mltool is a command line tool that can be used to build ranking model.
mltool can be easily installed from PyPI using
$ pip install mltool
If you want to install it from the source, you need to install
You can install numpy with
pip. This is an example
$ pip install numpy
Then clone the repository and run
$ git clone firstname.lastname@example.org:duilio/mltool.git && cd mltool $ python setup.py install
Now you should be able to run mltool:
$ mltool -h
Building the first model¶
Let’s see how to build our first ranking model. In this example we will use an example dataset provided with svmrank. You can download the dataset here: http://download.joachims.org/svm_light/examples/example3.tar.gz
A dataset contains tuples of query-samples. A sample is a vector with feature values. A dataset for training and testing must provide a label for each sample. The models built with mltool predict labels for unlabelled samples.
Download and unpack the
$ wget http://download.joachims.org/svm_light/examples/example3.tar.gz $ tar zxvf example3.tar.gz
The archive contains two files:
- This file consists of 3 queries with some ranked results.
- This file consists of a ranking that we will use to evaluate the model.
mltool uses a different format than svmrank, so we cannot use any of these
file. Fortunately the mltool’s
conv command can convert svmrank file
format to mltool’s one. Here is how to use it:
$ mltool conv example3/train.dat train.tsv $ mltool conv example3/test.dat test.tsv
mltool command line requires the first argument to be the command we want to
execute. mltool supports several commands, you can see a list of them running
mltool -h. Each command has it’s own list of arguments. We’ve run the
conv command that just need two parameters: the input and the output
files. You can have a look at the help for the
conv command with
mltool conv -h.
Now we have both a train set to build a model and a test set to evaluate it. mltool currently supports only two algorithms to build a model: CART and Random Forest. Let’s see how to build a model:
$ mltool rf-train -t 2 -s 1 train.tsv test.tsv -o ex3.pkl 2012-04-09 23:05:26,762 Reading training set... 2012-04-09 23:05:26,765 Reading validation set test.tsv... 2012-04-09 23:05:26,765 Training forest... 1 0.288675 1.000000 0.500000 0.861688 2012-04-09 23:05:26,805 Trees 1/2 generated. 2 0.322749 1.000000 0.250000 1.000000 2012-04-09 23:05:26,816 Trees 2/2 generated. Feature gains: f0 91.694444444444457 f2 41.333333333333336 f1 30.666666666666668 f4 18.722222222222221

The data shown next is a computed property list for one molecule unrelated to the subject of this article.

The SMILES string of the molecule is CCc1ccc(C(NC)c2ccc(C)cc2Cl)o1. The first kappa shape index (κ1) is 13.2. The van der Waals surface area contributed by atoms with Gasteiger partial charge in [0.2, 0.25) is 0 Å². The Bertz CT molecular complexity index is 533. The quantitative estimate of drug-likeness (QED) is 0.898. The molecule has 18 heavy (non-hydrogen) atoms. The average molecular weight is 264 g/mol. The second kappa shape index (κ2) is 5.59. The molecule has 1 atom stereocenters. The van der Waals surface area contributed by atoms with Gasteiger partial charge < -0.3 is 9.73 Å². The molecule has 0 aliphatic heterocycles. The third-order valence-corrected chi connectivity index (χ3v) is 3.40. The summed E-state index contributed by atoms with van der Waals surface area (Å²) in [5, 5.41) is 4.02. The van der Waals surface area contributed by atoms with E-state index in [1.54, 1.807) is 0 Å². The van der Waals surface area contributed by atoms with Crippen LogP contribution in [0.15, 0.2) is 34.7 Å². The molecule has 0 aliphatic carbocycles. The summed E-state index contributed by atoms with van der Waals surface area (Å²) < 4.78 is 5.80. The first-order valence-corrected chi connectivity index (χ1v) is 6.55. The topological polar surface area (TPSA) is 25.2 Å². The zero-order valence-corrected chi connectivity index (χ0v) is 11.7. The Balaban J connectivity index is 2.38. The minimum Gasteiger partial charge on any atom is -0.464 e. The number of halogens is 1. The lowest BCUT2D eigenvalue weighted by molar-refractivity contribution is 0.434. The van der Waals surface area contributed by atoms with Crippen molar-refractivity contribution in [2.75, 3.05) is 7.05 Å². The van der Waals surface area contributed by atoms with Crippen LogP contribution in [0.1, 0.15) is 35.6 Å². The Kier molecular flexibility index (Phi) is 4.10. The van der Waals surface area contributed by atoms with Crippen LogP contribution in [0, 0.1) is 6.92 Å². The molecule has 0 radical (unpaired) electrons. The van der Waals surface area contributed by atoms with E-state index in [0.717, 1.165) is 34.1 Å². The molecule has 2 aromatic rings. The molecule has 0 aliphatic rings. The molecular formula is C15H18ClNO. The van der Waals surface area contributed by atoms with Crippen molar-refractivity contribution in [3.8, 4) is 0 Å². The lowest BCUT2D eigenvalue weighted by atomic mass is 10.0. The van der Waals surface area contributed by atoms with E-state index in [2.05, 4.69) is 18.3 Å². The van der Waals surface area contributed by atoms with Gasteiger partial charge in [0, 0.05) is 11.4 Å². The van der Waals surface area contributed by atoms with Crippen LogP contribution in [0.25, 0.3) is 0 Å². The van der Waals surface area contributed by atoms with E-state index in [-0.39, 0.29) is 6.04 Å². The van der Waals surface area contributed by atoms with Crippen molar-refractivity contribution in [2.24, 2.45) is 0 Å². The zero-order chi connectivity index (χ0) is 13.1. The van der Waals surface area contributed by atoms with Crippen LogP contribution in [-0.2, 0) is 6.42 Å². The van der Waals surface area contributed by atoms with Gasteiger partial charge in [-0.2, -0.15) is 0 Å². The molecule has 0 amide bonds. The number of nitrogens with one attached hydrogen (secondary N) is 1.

rf-train builds a model using Random Forest.
-t 2 sets the number of
trees of the forest to 2, normally forest should be bigger but for this
example that’s fine.
-s 1 sets the seed for the random number generator.
This will let us to rebuild the same model in the future. The rest of the
arguments passed by the command line are the datasets and the output file
name which will contain the model.
rf-train shows some information about while building the model. The lines
starting with a date are logs displayed for your convenience, these messages
keep us updated on the building process. We can safely ignore those lines
What’s more interesting for our purpose are the other lines. First mltool prints some statistics for each tree added to the model. Random Forest models are built with several trees, each tree add some logic to the model and this generally improve the model. We can measure the improvements looking at some metrics. mltool statistics show the number of trees of the model evaluated then RMSE and NDCG scores for each dataset passed to the command line. The first pair of RMSE/NDCG scores is related to the train data, the second pair is about the test data.
Observing the output we can see that the final model gets an NDCG score of 1.0 for the test data. This means the model provided a perfect rank for each ranking in the test set (just one). RMSE score is about 0.35, this tell us something more about the distance of the predicted label and the effective labels in the dataset. The lower the score for RMSE the better the predicted labels fit the expected ones.
Finally mltool shows a feature gain table. This table give us some hints about how much useful the features used in the train set are. This can be helpful as a quick hint for the usefulness of the selected features.
We want to know now something more about the provided ranking, we want to know
the predicted labels. mltool provides an
eval command that lets us get
what we are looking for:
$ mltool eval -o preds.txt ex3.pkl test.tsv 2012-04-09 23:06:53,577 Reading dataset... RMSE: 0.25 NDCG: 1.0 2012-04-09 23:06:53,578 Writing predicted labels... $ cat preds.txt 3.5 3.0 2.0 1.0 $ paste <(echo; cat preds.txt) test.tsv qid_ label_ f0 f1 f2 f3 f4 3.5 4 4.0 1.0 0.0 0.0 0.20000000000000001 1.0 3.0 4 3.0 1.0 1.0 0.0 0.29999999999999999 0.0 2.0 4 2.0 0.0 0.0 0.0 0.20000000000000001 1.0 1.0 4 1.0 0.0 0.0 1.0 0.20000000000000001 0.0
eval just need the model and the file we want to evaluate.
must be used to output the predicted labels, otherwise mltool just outputs
the RMSE and NDCG scores.
preds.txt file contains one number per line, the predicted labels.
The labels are ordered following the same order of the evaluated file. The last
command we’ve used show both
test.tsv files aligned
so we can see the differences of the scores.
We have correctly guess the value of the label in two samples over four. The other two samples were predicted with a slighly different score but this doesn’t affect the final ranking, that’s why our NDCG score is 1.0. We can compute manually the RMSE score:
That explains the RMSE score seen in the statistics of the
Now you know everything to build a ranker using mltool. You can start to experiment with your custom rankers. When you want to embed the model built into your app, please have a look to Embed the model in the API Documentation section.